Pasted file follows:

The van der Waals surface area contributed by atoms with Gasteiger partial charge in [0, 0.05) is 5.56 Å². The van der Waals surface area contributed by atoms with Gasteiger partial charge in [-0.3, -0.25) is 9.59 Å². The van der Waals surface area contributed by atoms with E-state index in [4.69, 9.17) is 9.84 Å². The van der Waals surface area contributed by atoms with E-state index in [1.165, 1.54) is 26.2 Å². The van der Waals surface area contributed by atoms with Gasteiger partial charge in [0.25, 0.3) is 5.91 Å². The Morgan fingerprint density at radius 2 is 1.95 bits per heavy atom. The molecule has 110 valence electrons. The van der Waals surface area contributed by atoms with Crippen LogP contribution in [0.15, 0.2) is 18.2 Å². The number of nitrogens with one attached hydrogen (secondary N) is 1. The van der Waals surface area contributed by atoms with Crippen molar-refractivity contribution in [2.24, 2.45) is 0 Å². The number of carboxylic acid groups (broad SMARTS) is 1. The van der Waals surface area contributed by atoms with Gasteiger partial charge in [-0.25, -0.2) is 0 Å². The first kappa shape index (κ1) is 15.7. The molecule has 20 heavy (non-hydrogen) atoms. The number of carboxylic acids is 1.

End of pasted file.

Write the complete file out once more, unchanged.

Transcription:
The van der Waals surface area contributed by atoms with Gasteiger partial charge in [0, 0.05) is 5.56 Å². The van der Waals surface area contributed by atoms with Gasteiger partial charge in [-0.3, -0.25) is 9.59 Å². The van der Waals surface area contributed by atoms with E-state index in [4.69, 9.17) is 9.84 Å². The van der Waals surface area contributed by atoms with E-state index in [1.165, 1.54) is 26.2 Å². The van der Waals surface area contributed by atoms with Gasteiger partial charge in [0.25, 0.3) is 5.91 Å². The Morgan fingerprint density at radius 2 is 1.95 bits per heavy atom. The molecule has 110 valence electrons. The van der Waals surface area contributed by atoms with Crippen LogP contribution in [0.15, 0.2) is 18.2 Å². The number of nitrogens with one attached hydrogen (secondary N) is 1. The van der Waals surface area contributed by atoms with Crippen molar-refractivity contribution in [2.24, 2.45) is 0 Å². The number of carboxylic acid groups (broad SMARTS) is 1. The van der Waals surface area contributed by atoms with Gasteiger partial charge in [-0.25, -0.2) is 0 Å². The first kappa shape index (κ1) is 15.7. The molecule has 20 heavy (non-hydrogen) atoms. The number of carboxylic acids is 1.